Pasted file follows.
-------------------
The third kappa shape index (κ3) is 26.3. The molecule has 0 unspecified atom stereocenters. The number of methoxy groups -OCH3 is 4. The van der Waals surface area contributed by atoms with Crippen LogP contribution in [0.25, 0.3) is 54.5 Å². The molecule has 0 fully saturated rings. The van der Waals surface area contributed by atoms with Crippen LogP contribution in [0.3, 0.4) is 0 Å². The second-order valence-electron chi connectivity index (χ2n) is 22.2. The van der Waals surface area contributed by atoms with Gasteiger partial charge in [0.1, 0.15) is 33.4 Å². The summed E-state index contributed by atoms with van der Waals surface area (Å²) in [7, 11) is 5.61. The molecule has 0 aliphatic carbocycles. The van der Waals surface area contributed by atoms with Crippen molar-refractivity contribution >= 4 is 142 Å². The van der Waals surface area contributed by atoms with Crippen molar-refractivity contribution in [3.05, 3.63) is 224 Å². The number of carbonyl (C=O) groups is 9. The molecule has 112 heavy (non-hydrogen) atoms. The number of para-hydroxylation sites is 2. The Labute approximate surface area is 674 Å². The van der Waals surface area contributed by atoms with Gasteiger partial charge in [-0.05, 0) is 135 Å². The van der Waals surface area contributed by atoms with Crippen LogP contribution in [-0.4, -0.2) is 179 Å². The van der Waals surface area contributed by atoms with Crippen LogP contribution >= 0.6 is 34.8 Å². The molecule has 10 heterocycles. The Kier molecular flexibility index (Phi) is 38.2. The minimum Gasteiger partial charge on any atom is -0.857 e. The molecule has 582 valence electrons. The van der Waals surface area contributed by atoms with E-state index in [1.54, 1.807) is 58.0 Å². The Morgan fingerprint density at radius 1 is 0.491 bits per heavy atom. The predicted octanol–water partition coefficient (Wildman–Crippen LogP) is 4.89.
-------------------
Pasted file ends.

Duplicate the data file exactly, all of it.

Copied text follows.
The third kappa shape index (κ3) is 26.3. The molecule has 0 unspecified atom stereocenters. The number of methoxy groups -OCH3 is 4. The van der Waals surface area contributed by atoms with Crippen LogP contribution in [0.25, 0.3) is 54.5 Å². The molecule has 0 fully saturated rings. The van der Waals surface area contributed by atoms with Crippen LogP contribution in [0.3, 0.4) is 0 Å². The second-order valence-electron chi connectivity index (χ2n) is 22.2. The van der Waals surface area contributed by atoms with Gasteiger partial charge in [0.1, 0.15) is 33.4 Å². The summed E-state index contributed by atoms with van der Waals surface area (Å²) in [7, 11) is 5.61. The molecule has 0 aliphatic carbocycles. The van der Waals surface area contributed by atoms with Crippen molar-refractivity contribution >= 4 is 142 Å². The van der Waals surface area contributed by atoms with Crippen molar-refractivity contribution in [3.05, 3.63) is 224 Å². The number of carbonyl (C=O) groups is 9. The molecule has 112 heavy (non-hydrogen) atoms. The number of para-hydroxylation sites is 2. The Labute approximate surface area is 674 Å². The van der Waals surface area contributed by atoms with Gasteiger partial charge in [-0.05, 0) is 135 Å². The van der Waals surface area contributed by atoms with Crippen LogP contribution in [-0.4, -0.2) is 179 Å². The van der Waals surface area contributed by atoms with Crippen LogP contribution >= 0.6 is 34.8 Å². The molecule has 10 heterocycles. The Kier molecular flexibility index (Phi) is 38.2. The minimum Gasteiger partial charge on any atom is -0.857 e. The molecule has 582 valence electrons. The van der Waals surface area contributed by atoms with E-state index in [1.54, 1.807) is 58.0 Å². The Morgan fingerprint density at radius 1 is 0.491 bits per heavy atom. The predicted octanol–water partition coefficient (Wildman–Crippen LogP) is 4.89.